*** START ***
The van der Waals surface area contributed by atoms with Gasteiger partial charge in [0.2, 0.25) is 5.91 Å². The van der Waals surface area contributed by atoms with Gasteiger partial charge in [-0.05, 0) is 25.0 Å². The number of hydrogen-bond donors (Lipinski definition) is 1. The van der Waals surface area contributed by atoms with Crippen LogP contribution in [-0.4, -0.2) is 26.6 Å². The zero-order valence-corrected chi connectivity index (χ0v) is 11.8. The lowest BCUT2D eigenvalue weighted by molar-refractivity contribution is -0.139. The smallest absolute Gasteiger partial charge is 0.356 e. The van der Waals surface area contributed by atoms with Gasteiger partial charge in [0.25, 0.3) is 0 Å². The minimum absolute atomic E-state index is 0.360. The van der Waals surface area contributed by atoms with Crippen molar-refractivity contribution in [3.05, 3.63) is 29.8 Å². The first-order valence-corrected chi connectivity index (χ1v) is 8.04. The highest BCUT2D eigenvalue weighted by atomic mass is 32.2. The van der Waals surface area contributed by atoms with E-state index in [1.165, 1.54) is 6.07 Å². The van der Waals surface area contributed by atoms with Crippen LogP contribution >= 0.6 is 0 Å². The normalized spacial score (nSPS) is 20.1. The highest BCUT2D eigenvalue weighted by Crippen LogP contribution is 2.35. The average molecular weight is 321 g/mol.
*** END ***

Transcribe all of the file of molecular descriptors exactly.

The van der Waals surface area contributed by atoms with Gasteiger partial charge in [0.2, 0.25) is 5.91 Å². The van der Waals surface area contributed by atoms with Gasteiger partial charge in [-0.05, 0) is 25.0 Å². The number of hydrogen-bond donors (Lipinski definition) is 1. The van der Waals surface area contributed by atoms with Crippen LogP contribution in [-0.4, -0.2) is 26.6 Å². The zero-order valence-corrected chi connectivity index (χ0v) is 11.8. The lowest BCUT2D eigenvalue weighted by molar-refractivity contribution is -0.139. The smallest absolute Gasteiger partial charge is 0.356 e. The van der Waals surface area contributed by atoms with Gasteiger partial charge in [0.25, 0.3) is 0 Å². The minimum absolute atomic E-state index is 0.360. The van der Waals surface area contributed by atoms with Crippen molar-refractivity contribution in [3.05, 3.63) is 29.8 Å². The first-order valence-corrected chi connectivity index (χ1v) is 8.04. The highest BCUT2D eigenvalue weighted by atomic mass is 32.2. The van der Waals surface area contributed by atoms with E-state index in [1.165, 1.54) is 6.07 Å². The van der Waals surface area contributed by atoms with Crippen LogP contribution >= 0.6 is 0 Å². The normalized spacial score (nSPS) is 20.1. The highest BCUT2D eigenvalue weighted by Crippen LogP contribution is 2.35. The average molecular weight is 321 g/mol.